The former president has no credibility on national defense or the nation’s self-interest; he opposes both on principle.

George W. Bush, an amicable person whom I met and interviewed in Los Angeles when he was running for president, holds the same fundamental ethics – self-sacrifice, the opposite of self-interest – as his father’s disastrous presidency and, as I’ve written, he is the logical predecessor to the current destroyer in the White House; Bush made Obama possible (which is why I endorsed John Kerry for president in 2004).

From the moment he took the oath of office, George W. Bush opposed in action every founding American ideal and every principle of secular republican government. In foreign policy alone, to leave aside his wicked welfare statist policies, which led to ObamaCare, Bush backed down when Communist China seized one of our spy planes and crew, proposed the creation of a Palestinian state and he failed to stop or avenge the worst attack in American history despite enormous evidence that an attack was imminent.

Once the religious fundamentalist enemy destroyed America’s financial, military and most meaningful symbols, he appeased and negotiated with state sponsors of Islamic terrorism (North Korea, Saudi Arabia and Iran), groveled before the United Nations for months, turning the other cheek and ordering our Marines to stand down in Iraq at Fallujah, refusing to bomb mosques in Najaf, dropping food packages not bombs in Afghanistan, chronically putting the lives of others before the lives of our own soldiers, and, ­ in each instance, acting explicitly for the sake of others, not in America’s self-interest.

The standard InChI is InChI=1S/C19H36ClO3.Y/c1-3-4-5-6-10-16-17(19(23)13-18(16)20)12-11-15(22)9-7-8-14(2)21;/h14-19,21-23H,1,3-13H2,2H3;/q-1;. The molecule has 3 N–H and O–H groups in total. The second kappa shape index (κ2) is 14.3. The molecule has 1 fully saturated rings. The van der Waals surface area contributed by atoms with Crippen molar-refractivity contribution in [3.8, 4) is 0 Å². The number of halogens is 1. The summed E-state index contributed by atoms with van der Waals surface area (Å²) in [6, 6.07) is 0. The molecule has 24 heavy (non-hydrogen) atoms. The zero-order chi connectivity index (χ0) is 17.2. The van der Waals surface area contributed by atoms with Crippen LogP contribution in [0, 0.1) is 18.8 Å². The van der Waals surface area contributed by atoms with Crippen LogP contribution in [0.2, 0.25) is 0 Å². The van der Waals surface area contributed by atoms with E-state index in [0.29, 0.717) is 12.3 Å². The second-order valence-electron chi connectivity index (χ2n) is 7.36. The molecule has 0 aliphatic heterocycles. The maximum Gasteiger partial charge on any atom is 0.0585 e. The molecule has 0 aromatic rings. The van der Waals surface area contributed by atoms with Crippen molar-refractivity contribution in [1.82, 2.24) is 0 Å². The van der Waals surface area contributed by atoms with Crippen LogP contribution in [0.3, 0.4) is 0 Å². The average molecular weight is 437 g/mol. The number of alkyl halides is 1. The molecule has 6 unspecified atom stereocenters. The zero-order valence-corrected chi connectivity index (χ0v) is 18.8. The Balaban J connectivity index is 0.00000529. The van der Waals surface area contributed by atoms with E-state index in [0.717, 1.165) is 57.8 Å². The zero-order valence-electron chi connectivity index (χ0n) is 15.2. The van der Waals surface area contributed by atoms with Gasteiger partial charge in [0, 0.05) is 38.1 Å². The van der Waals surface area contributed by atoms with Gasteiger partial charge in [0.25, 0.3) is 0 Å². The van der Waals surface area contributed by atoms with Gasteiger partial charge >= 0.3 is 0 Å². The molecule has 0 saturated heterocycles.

That President Bush strongly defended the second Bush administration’s policy to spy on Americans and came out 100 percent in favor of the Obama administration should come as no surprise: his entire administration, intentionally or not, was single-tracked in taking the United States of America down. He is a disgrace to the nation. That he now stands with Barack Obama to lay a wreath where Islamic terrorists mass murdered Americans at the U.S. embassy in Tanzania in 1998 is the perfect concretization of the two presidents most morally responsible for America’s downfall. Bush and his protege Obama appearing there amounts to a ceremonial dance over the graves of dead Americans, the eleven murdered there, the hundreds that preceded them under Carter, Bush’s father and Clinton and the thousands – all unavenged – who have been mass murdered since.